This article is more than 1 year old online dating tips: Do get consent, don't make false claims or fake profiles

Probe of dating platform's claims prompts crackdown on online love rat firms

An online dating platform has been spanked by the Competitions and Markets Authority as the UK government issued love match websites an etiquette guide for fair play.

Venntro Media Group – which has about 3,500 websites targeted at specific interests, hobbies, localities, ethnicity or religion – was the subject of a probe by the CMA after complaints about misleading claims and unclear data-sharing.

The Berkshire-based biz has more than 55 million users worldwide, but concerns were raised about how their data was shared between the various sites, as well as a lack of clarity over the terms and conditions of use.

The CMA's investigation found that some users were unaware that their information would be stored in a central database – and that their profiles might be visible on other sites.

Others complained that they had signed up for sites featuring explicit adult content without realising what was on offer.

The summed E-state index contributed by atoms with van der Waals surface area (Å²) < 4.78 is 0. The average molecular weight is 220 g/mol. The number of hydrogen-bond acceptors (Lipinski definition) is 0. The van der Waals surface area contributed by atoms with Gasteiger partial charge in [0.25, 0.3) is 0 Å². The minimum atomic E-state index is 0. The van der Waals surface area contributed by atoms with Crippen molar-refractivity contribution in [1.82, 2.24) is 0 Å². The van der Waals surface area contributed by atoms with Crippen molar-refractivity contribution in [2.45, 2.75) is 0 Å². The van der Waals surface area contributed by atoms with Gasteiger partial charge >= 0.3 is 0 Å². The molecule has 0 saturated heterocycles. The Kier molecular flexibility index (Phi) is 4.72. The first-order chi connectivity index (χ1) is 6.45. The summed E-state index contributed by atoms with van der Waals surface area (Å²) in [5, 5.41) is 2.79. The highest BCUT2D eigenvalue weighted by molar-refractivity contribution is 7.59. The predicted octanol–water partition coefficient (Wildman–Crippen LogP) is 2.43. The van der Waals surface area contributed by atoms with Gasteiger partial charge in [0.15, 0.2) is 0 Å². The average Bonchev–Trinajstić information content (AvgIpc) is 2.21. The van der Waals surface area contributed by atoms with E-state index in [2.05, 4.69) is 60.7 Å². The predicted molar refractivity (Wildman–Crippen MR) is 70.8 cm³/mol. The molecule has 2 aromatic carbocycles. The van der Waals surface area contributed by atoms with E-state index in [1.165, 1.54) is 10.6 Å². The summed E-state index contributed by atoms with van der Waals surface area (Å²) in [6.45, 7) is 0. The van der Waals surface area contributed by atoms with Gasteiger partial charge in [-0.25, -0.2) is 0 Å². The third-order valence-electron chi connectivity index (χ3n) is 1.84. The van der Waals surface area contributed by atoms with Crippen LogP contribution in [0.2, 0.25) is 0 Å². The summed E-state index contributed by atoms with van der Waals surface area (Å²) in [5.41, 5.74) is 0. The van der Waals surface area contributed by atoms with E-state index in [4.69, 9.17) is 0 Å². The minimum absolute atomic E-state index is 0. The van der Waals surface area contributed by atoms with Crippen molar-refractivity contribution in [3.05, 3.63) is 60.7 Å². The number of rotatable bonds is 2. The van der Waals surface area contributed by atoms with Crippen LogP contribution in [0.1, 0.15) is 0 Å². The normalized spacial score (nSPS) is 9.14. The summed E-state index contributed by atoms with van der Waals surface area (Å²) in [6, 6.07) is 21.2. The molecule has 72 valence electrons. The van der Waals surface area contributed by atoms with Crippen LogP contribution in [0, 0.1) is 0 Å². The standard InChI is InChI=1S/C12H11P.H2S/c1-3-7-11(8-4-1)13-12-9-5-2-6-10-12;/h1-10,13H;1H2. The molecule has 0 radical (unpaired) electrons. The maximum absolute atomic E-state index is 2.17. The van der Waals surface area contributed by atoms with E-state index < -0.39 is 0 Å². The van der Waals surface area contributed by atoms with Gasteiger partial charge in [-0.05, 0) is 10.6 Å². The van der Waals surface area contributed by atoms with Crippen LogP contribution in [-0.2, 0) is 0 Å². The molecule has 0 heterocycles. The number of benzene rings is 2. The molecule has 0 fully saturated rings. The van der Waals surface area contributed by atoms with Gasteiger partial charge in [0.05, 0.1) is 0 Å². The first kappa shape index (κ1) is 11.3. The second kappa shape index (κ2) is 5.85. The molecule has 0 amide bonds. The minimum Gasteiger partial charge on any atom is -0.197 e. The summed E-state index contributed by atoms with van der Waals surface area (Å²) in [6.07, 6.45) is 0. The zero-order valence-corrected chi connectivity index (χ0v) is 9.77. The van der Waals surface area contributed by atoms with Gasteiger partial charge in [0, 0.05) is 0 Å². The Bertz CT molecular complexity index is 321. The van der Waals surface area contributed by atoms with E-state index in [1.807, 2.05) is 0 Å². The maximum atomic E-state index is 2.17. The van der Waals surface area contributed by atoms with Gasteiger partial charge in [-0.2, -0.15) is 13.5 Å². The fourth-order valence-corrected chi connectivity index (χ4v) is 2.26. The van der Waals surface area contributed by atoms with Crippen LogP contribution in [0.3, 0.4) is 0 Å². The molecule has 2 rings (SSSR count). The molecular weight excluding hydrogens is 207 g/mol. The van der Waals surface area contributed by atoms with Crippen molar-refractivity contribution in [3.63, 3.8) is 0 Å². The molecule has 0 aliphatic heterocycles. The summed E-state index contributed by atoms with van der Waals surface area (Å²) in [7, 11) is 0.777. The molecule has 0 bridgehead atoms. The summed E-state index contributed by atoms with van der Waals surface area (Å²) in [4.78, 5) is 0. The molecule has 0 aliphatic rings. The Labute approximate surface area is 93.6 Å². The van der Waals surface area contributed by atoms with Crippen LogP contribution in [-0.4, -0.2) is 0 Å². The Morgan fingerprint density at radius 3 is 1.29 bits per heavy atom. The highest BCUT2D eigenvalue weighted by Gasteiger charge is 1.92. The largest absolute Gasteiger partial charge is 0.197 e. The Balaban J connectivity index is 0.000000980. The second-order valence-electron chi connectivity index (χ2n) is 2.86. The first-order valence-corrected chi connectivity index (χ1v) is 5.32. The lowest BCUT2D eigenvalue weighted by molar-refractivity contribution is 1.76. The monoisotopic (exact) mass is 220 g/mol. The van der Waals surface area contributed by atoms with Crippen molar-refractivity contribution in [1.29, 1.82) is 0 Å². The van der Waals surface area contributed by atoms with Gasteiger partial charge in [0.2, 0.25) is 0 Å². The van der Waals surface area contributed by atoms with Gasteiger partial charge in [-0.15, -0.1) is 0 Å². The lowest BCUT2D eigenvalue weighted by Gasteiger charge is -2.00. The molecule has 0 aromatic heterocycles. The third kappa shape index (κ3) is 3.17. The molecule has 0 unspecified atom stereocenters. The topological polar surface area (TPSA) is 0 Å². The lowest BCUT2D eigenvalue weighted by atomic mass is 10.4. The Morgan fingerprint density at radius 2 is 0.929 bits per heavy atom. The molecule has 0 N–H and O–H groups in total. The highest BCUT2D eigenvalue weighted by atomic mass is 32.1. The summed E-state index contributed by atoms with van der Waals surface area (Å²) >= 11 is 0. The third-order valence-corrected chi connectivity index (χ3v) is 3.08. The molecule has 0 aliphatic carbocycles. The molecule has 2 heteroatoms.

The CMA said that the end result was that customers may not have been shown people who shared their interests – the whole point of being on the sites.

"We took action against Venntro because we were concerned people's profiles were being placed on sites without their knowledge or permission, and that they were being misled about how likely they were to meet someone with common ground," said appropriately named George Lusty, senior director for consumer protection at the CMA.


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Venntro has pledged to mend its ways, committing to make the cross-registration process more clear, issue a warning before auto-renewal of long subscriptions, and scrap a clause that gave it the right to unilateral variation of its Ts&Cs.

In addition, the CMA said it had sent warning letters to 14 other leading dating websites and app providers demanding they review their terms and practices to make sure they are in line with data and consumer protection laws.

The CMA, together with the Information Commissioner's Office, has issued a set of dos and don'ts for such firms. The sage advice includes ensuring customers know what information is collected on them, how it is used and asking permission to share it with other sites.

Firms should not make untrue claims or promises about the nature or membership of the service – such as fluffing up the number of users by using historical figures – or misleading them by creating company-controlled profiles to communicate with them.

"With millions of people trusting dating sites to find their perfect match, it's important they fully understand how personal information will be used, before they sign up, and that sites tell the truth about what they can offer," said Lusty. ®

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